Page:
You see them in a variety of different dishes around the world, including the most popular vegan cuisines out there today. While they provide an abundant amount of protein, are beans keto or low carb friendly?
But first, what are beans, anyways?
What Are Beans (And Are They Healthy?)
Beans have been around since the beginning of time. They are actually one of the longest-cultivated plants. Beans, a member of the legume family, are one of the best sources of plant-based protein available today. Beans are also abundant in dietary fiber.
Beans can also provide many different vitamins and minerals.
For example, one cup of cooked black beans contains vitamins such as vitamin A, thiamin, riboflavin, niacin, folate, pantothenic acid, as well as key minerals including calcium, iron, magnesium, phosphorus, potassium, sodium, zinc, copper, magnesium and selenium.
One cup of cooked black beans provides a total of 227 calories including less than one gram of fat, 40 grams of carbs, 25 grams of net carbs, 15 grams of fiber and 15 grams of protein. You might be thinking, “25 grams of net carbs per serving? Yikes.”
Yikes is right.
Another popular type of bean used in a variety of different dinner dishes includes the pinto bean. One cup of pinto beans contains 670 calories. These calories include 121 grams of carbs, 91 grams of net carbs, 30 grams of fiber, 41 grams of protein and only two grams of fat.
This serving of net carbs is even higher than that of the black beans.
Not only are beans high in carbs, but they can also be inflammatory, and provide digestive issues due to some enzymes in the legume.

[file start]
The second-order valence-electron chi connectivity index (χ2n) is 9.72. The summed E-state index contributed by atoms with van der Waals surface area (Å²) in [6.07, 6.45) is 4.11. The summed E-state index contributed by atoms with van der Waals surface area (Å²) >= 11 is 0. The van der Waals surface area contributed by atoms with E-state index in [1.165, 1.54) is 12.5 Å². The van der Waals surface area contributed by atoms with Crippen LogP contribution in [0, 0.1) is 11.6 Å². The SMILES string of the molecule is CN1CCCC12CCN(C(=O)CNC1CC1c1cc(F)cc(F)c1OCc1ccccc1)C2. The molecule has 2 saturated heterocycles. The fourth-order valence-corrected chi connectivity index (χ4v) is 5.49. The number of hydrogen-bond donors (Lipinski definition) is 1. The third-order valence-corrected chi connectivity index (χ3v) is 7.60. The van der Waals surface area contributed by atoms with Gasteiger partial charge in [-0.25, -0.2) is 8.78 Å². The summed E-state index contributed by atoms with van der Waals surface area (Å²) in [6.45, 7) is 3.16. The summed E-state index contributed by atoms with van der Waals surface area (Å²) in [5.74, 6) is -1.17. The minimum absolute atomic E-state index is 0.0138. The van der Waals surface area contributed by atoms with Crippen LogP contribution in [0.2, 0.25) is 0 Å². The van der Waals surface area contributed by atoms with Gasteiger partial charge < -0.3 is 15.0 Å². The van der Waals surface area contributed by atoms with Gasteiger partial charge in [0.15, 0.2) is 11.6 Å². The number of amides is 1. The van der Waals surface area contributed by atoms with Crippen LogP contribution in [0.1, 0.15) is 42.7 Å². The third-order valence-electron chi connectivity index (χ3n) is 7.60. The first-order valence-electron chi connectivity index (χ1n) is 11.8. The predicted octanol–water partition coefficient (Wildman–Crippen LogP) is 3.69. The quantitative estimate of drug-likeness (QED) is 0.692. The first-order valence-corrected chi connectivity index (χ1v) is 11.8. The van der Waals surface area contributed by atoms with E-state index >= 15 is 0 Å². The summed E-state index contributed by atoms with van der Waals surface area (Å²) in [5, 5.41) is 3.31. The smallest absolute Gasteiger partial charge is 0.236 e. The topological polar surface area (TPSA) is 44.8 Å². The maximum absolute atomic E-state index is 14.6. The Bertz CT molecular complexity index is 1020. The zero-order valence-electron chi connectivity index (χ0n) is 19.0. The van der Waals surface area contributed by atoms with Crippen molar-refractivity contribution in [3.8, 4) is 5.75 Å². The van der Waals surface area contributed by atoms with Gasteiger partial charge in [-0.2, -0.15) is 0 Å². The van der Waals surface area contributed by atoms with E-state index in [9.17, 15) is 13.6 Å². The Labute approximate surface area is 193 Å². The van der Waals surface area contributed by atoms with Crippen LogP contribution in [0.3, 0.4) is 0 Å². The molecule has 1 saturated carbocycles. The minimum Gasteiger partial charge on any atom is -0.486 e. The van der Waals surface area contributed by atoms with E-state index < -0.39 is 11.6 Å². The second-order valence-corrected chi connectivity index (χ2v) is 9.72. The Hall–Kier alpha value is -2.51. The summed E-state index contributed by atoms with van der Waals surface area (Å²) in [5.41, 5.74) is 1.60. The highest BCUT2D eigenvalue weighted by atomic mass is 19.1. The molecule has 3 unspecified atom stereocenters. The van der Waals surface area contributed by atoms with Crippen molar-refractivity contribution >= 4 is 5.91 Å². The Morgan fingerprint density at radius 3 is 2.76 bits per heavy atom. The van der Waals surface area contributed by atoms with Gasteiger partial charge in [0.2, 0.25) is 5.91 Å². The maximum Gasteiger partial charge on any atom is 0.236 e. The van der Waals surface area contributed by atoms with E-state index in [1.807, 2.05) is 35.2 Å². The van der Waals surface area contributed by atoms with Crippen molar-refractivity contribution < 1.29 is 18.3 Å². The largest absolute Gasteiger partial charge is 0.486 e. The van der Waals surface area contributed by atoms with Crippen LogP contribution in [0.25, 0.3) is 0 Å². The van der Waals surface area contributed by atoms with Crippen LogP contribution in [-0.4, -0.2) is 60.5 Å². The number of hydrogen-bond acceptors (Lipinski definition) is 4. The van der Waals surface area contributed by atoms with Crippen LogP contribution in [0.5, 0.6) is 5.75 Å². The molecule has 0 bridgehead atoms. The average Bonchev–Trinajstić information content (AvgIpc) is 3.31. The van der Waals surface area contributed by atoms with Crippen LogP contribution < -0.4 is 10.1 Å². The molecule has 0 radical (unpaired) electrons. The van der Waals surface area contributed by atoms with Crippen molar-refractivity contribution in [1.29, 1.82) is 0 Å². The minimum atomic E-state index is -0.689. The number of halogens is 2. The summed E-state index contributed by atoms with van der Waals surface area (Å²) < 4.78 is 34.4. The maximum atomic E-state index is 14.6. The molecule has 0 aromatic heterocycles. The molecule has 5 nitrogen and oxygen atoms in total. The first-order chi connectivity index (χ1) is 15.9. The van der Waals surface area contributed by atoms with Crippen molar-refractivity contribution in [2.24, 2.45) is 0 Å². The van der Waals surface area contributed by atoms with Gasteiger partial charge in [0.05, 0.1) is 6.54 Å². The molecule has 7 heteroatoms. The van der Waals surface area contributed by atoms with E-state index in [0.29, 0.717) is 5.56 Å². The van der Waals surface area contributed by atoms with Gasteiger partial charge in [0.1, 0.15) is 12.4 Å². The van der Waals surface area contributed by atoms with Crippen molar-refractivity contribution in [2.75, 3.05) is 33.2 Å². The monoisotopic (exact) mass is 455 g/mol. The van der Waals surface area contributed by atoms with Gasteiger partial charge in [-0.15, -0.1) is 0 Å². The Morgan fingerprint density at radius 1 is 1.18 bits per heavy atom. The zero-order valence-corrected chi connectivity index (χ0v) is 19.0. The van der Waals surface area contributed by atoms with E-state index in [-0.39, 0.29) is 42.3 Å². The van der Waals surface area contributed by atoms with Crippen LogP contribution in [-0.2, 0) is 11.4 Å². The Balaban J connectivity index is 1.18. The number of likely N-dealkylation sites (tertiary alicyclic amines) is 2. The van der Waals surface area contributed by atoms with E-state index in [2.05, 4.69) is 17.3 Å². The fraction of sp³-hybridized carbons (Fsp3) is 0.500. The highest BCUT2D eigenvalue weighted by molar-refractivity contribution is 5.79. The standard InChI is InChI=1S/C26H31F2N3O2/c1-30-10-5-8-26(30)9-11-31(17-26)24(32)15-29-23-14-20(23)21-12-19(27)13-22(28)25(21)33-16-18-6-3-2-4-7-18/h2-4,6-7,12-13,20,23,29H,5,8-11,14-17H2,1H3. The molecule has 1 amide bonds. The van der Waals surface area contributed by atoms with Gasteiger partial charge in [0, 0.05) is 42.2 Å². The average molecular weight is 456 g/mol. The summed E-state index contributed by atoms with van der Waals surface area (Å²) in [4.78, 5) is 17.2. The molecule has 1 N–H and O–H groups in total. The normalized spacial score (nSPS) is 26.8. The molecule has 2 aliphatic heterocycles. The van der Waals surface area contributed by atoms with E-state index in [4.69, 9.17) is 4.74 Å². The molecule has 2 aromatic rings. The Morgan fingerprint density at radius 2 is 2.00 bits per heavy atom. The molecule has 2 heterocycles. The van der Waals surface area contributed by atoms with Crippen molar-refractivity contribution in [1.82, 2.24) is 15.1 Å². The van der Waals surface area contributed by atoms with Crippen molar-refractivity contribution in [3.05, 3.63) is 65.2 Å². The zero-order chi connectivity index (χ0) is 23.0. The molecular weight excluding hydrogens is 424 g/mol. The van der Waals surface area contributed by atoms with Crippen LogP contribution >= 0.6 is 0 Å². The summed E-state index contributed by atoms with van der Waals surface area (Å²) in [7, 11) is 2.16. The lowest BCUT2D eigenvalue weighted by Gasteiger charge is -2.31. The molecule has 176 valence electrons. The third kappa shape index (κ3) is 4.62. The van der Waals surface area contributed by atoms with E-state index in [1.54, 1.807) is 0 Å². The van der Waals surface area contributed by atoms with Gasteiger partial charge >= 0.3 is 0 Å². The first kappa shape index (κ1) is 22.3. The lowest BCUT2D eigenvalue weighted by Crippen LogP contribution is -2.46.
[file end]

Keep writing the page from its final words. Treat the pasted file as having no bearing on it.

Unless they’re cooked properly (ie with a pressure cooker), beans may not be as healthy as you may have once thought.
How And When Do Beans Fit Into a Low Carb or Ketogenic Diet?
When it comes to carbohydrates, not all beans are created equal.
In order to fit black beans or pinto beans into your low carb or ketogenic diet, you would have to pay very close attention to your carb intake. Other beans such as Eden Black Soybeans and white kidney beans are a different story.
Eden Black Soybeans are one of the more keto-friendly substitutes for beans out there today.
One serving (about a half a cup) makes up a total of 120 calories, including six grams of fat, eight grams of carbs, one gram of net carbs, seven grams of fiber and eleven grams of protein.
With this net carb count, you can consume these beans without any concern that you might possibly go over your carb limit for the day.
White kidney beans are bit higher in carbs, but still possible to consume on a ketogenic diet.
One serving (about a half a cup) of these beans contains a total of 110 calories, half a gram of fat, twelve grams of net carbs and eight grams of protein. Twelve grams of net carbs may still be enough to stop individuals from consumption, however, as long as you limit your total carb intake for the day to your usual 20 to 50 grams of carbs, you should be in the clear.
Keep in mind, just because these are two lower carb bean options, doesn’t mean that they’re healthy.